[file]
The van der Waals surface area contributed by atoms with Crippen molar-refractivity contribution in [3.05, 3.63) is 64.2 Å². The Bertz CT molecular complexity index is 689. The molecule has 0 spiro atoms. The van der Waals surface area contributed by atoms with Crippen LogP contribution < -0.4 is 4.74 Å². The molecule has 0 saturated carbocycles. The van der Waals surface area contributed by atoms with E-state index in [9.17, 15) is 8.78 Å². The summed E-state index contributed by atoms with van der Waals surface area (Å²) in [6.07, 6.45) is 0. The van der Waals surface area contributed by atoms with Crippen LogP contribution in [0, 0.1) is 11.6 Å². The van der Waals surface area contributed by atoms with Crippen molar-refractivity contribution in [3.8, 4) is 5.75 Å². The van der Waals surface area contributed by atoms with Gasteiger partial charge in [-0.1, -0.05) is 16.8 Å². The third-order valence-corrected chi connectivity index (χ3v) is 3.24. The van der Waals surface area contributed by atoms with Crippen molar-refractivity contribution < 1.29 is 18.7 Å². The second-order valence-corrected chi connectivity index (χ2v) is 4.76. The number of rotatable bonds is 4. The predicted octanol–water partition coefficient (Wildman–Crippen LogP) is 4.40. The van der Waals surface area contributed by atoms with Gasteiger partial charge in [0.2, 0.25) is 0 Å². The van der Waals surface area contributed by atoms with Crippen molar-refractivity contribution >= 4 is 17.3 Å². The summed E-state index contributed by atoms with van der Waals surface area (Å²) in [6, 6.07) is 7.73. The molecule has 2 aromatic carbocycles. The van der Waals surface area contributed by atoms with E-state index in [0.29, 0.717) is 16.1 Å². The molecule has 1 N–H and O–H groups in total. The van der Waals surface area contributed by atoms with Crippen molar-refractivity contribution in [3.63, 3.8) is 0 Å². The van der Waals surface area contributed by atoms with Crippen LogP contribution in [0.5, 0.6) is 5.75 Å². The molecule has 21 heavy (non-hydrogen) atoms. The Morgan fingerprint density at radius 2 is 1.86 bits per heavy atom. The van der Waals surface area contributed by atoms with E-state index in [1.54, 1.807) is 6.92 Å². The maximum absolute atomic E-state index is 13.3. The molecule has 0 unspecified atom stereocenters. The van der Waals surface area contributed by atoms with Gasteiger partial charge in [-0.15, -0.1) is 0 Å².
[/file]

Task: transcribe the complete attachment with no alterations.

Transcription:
The van der Waals surface area contributed by atoms with Crippen molar-refractivity contribution in [3.05, 3.63) is 64.2 Å². The Bertz CT molecular complexity index is 689. The molecule has 0 spiro atoms. The van der Waals surface area contributed by atoms with Crippen LogP contribution < -0.4 is 4.74 Å². The molecule has 0 saturated carbocycles. The van der Waals surface area contributed by atoms with E-state index in [9.17, 15) is 8.78 Å². The summed E-state index contributed by atoms with van der Waals surface area (Å²) in [6.07, 6.45) is 0. The van der Waals surface area contributed by atoms with Crippen LogP contribution in [0, 0.1) is 11.6 Å². The van der Waals surface area contributed by atoms with Crippen molar-refractivity contribution in [3.8, 4) is 5.75 Å². The van der Waals surface area contributed by atoms with Gasteiger partial charge in [-0.1, -0.05) is 16.8 Å². The third-order valence-corrected chi connectivity index (χ3v) is 3.24. The van der Waals surface area contributed by atoms with Crippen molar-refractivity contribution < 1.29 is 18.7 Å². The second-order valence-corrected chi connectivity index (χ2v) is 4.76. The number of rotatable bonds is 4. The predicted octanol–water partition coefficient (Wildman–Crippen LogP) is 4.40. The van der Waals surface area contributed by atoms with Gasteiger partial charge in [0.2, 0.25) is 0 Å². The van der Waals surface area contributed by atoms with Crippen molar-refractivity contribution >= 4 is 17.3 Å². The summed E-state index contributed by atoms with van der Waals surface area (Å²) in [6, 6.07) is 7.73. The molecule has 2 aromatic carbocycles. The van der Waals surface area contributed by atoms with E-state index in [0.29, 0.717) is 16.1 Å². The molecule has 1 N–H and O–H groups in total. The van der Waals surface area contributed by atoms with Crippen molar-refractivity contribution in [3.63, 3.8) is 0 Å². The van der Waals surface area contributed by atoms with Crippen LogP contribution in [0.5, 0.6) is 5.75 Å². The molecule has 21 heavy (non-hydrogen) atoms. The Morgan fingerprint density at radius 2 is 1.86 bits per heavy atom. The van der Waals surface area contributed by atoms with E-state index in [1.54, 1.807) is 6.92 Å². The maximum absolute atomic E-state index is 13.3. The molecule has 0 unspecified atom stereocenters. The van der Waals surface area contributed by atoms with Gasteiger partial charge in [-0.15, -0.1) is 0 Å².